I feel like I have been really like with the books that I picked for the last two weeks. “Maame” by Jessica George sucked me in and did not let me go until the last page – yet again. I had a challenging week and work but even with my brain pretty much fried, I kept on reaching to this book at the end of the day.
“Maame”‘s protagonist is Maddie, a 20-something-year-old who lives in London with her father. Maddie’s family is originally from Ghana but her parents came to England to give their kids a better life. Her mom spends one year in Ghana running a hostel that her granddad left her, and another year in England, alternating between the years like that. Her older brother James moved out at a very young age to pursue his interest in music. Maddie was left with her father who started suffering from Parkinson’s disease. This is the point in her life when we meet her – living in London, working a 9-5 job, and juggling it with taking care of her sick dad.
Maddie seems to be doing quite okay but she always feels rather stuck. Instead of living the life of her peers, she struggles at her work and at her home, feeling left alone and bearing the responsibility of being the only “sensible” one in her family. When her mom returns back from Ghana to help take care of her dad, she decided to give a go to living alone and moves in with two flatmates. From there, we are following Maddie navigating through making a social connection, standing up for herself, learning to love, battling depression, and going for things that matter to her.
“Maame” is largerly a buildungsroman that focuses on Maddie’s development. It also has some interesting explorations of racism in relationships and works life (Maddie is Ghanian hence she has a brown skin color. It was illuminating to see how racism can be present around us in ways that we don’t expect. Another interesting part of the book was the presence of the Ghanaian culture. Maddie is often called “Maame” by her mother which means “woman”. However, she is also called “maame” from a very young age – this is a big responsibility to take when you are a child, and needs to bear the weight of being a “woman of the family”. All in all, this was a light-hearted, engaging, and lovely read that I definitely recommend.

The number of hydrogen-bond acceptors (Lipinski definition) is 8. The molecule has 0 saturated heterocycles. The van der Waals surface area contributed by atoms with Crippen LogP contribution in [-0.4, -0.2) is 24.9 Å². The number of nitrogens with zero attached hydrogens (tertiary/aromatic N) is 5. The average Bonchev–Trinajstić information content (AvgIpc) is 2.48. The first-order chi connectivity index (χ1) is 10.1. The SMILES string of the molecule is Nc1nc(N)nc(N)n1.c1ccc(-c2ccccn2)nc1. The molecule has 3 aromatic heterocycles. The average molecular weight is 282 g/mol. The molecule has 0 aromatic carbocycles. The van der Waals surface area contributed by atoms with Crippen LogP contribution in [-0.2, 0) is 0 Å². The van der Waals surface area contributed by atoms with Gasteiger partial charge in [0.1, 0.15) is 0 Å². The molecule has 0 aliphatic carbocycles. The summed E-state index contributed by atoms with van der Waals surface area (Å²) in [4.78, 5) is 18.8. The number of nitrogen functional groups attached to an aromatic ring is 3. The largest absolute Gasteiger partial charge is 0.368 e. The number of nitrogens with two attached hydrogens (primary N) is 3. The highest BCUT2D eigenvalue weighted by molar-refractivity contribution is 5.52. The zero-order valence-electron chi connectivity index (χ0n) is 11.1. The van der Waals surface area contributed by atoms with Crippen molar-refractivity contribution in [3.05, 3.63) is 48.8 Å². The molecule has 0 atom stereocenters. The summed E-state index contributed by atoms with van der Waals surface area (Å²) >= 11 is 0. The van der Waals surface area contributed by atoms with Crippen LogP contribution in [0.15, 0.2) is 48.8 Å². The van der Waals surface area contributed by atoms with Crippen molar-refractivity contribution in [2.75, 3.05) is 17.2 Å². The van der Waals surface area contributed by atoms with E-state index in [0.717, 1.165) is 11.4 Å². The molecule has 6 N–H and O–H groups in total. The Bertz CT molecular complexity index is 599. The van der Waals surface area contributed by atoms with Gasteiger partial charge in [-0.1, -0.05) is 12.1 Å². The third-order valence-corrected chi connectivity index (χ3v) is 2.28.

“I get where she’s coming from because she doesn’t see jobs as something to be enjoyed but rather endured in order to pay bills. For Mum, work-related happiness is directly proportional to how much you earn. Still, that doesn’t change the fact that although I didn’t think I’d be rich, I expected to be happy and the failure to do so has left me gasping for air most of the day.”
“There’s something about cars that encapsulates freedom. I have this fantasy of driving my own car at night under infinite stars with my favorite, feel-good music playing. Maybe I’m on my way to meet a friend or just to get ice cream from a place that does gelato like nowhere else…”
“Many assume that love is straightforward,’ Angelina continues, ‘when really it is the most complicated of things. There is a right way, a preferred way, for each individual, to love and be loved by someone – but there isn’t only one way. I believe the difficulty of life has much to do with understanding and then navigating how the people you love both express and receive their love themselves. It can not be your responsibility, your burden, to reshape people into someone you’d like them to be. Ultimately, you must either accept a person for who they are, how they behave, how they express themselves emotionally and find a healthy way to live with them or let them go entirely. Either way, you must release yourself from responsibility.”
“My parents are not special people, they’re ordinary, and one of my problems is that I’m expecting perfection from ordinary people. They are not saints or masters of knowledge, just people who have children, which, last time I checked, required no proficiency test. People who continue to make mistakes, attempt to learn from them and repeat, until death.”